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Tackling fear – the key instigator in human leopard conflicts
| May 09, 2018
Waking with a leopard sleeping by your bed may not be everyone’s dream come true. But what a banana trader in Mysuru experienced earlier this year could be the shape of things to come, as wildlife habitats continue to shrink. While panic is the first response, it is not the best. According to leopard experts, the animal too is in a state of heightened panic and the best option is to make way for it to leave.
Traditionally many forest tribes and communities coexisted with leopards and tigers, but today the general reaction from the public is of fear and hostility. As a result, there are the increasing incidences of human-leopard conflict, ending up usually with the animal done to death. Attacks by leopards on humans have been fewer and suspected to be related to relocation stress in the animals, based on some studies.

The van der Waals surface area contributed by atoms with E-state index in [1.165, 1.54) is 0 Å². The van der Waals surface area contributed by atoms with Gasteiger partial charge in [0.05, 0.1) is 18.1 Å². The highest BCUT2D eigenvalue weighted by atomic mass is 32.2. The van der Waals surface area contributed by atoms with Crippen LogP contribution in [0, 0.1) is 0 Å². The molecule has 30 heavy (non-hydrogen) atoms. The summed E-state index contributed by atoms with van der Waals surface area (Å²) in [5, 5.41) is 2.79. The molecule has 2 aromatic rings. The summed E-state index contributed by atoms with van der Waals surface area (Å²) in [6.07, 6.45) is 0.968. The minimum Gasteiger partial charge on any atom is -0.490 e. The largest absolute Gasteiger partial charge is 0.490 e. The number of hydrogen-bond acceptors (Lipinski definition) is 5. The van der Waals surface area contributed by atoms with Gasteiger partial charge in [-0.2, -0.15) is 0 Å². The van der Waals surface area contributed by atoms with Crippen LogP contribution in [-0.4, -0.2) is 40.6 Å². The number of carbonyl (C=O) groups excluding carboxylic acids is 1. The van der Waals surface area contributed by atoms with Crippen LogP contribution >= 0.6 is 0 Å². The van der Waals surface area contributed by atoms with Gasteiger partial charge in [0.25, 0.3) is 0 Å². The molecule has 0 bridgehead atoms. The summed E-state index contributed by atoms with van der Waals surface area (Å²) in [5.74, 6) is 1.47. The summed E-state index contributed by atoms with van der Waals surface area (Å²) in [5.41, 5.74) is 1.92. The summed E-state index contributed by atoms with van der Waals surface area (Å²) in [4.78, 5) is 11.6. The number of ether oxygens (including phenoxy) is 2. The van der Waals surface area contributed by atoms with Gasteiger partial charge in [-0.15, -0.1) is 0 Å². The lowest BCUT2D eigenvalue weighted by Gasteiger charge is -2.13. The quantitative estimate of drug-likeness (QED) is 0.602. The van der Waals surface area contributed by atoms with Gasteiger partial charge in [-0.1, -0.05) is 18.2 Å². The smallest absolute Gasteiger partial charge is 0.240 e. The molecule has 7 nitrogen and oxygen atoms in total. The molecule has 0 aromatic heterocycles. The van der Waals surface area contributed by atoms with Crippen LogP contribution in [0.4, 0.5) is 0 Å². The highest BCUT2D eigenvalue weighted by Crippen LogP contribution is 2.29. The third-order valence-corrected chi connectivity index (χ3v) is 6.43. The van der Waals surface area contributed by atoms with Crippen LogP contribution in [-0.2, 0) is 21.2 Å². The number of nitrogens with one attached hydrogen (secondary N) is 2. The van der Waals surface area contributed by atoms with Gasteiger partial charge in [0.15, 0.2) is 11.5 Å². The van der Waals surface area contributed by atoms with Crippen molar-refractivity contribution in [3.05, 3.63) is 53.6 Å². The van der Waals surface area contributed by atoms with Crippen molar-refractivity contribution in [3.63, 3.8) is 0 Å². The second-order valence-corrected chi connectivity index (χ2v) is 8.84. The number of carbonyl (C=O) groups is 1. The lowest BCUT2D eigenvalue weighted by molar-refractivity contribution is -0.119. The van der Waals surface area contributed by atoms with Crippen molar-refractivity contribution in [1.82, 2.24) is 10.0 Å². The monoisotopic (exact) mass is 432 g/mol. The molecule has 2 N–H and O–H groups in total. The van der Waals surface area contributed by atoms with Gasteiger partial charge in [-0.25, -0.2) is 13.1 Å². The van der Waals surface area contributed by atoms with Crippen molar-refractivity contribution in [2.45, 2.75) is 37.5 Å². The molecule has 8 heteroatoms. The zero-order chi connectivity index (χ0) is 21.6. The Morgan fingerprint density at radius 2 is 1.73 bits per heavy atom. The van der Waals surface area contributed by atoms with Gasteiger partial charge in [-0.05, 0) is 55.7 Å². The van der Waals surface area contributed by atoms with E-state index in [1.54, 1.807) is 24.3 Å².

In an interesting project aimed at spreading awareness and educating the people about leopards, Mrunal Ghosalkar, from WCS India, has been training school students in parts of Maharashtra as ‘leopard ambassadors.’ Using a combination of leopard biology and behaviour, along with traditional knowledge obtained from people who have shared spaces with these cats, these children are being given information that can reduce conflict scenarios. They pass it on to other members of the community, among their family and friends.
This is part of a project called ‘Janata Waghoba - The wise big cat’. The project initiated by Mrunal in Junnar district collaborates with Maharashtra Forest Department, Rufford Foundation and Doodle Factory, and aims at knowledge to the local people on leopard behaviour and suggests precautionary measures to protect livestock and humans.
Leopard cubs in Mumbai. ©Steve Winter/National Geographic
From simple advice to handle garbage efficiently and not throw it around and attract dogs and pigs, which in turn draw in the leopards, to keeping cattle safely in sheds, putting up thorny bushes around the house (leopards avoid these), this can help prevent many conflicts, says Mrunal. Going out at night is obviously dangerous where the landscape has a thick leopard density. Something as simple as playing music loudly on the mobile phone could help scare away any predator. Children are advised to go in groups and when alone to play mobile phones or carry a stick with bells tied to it.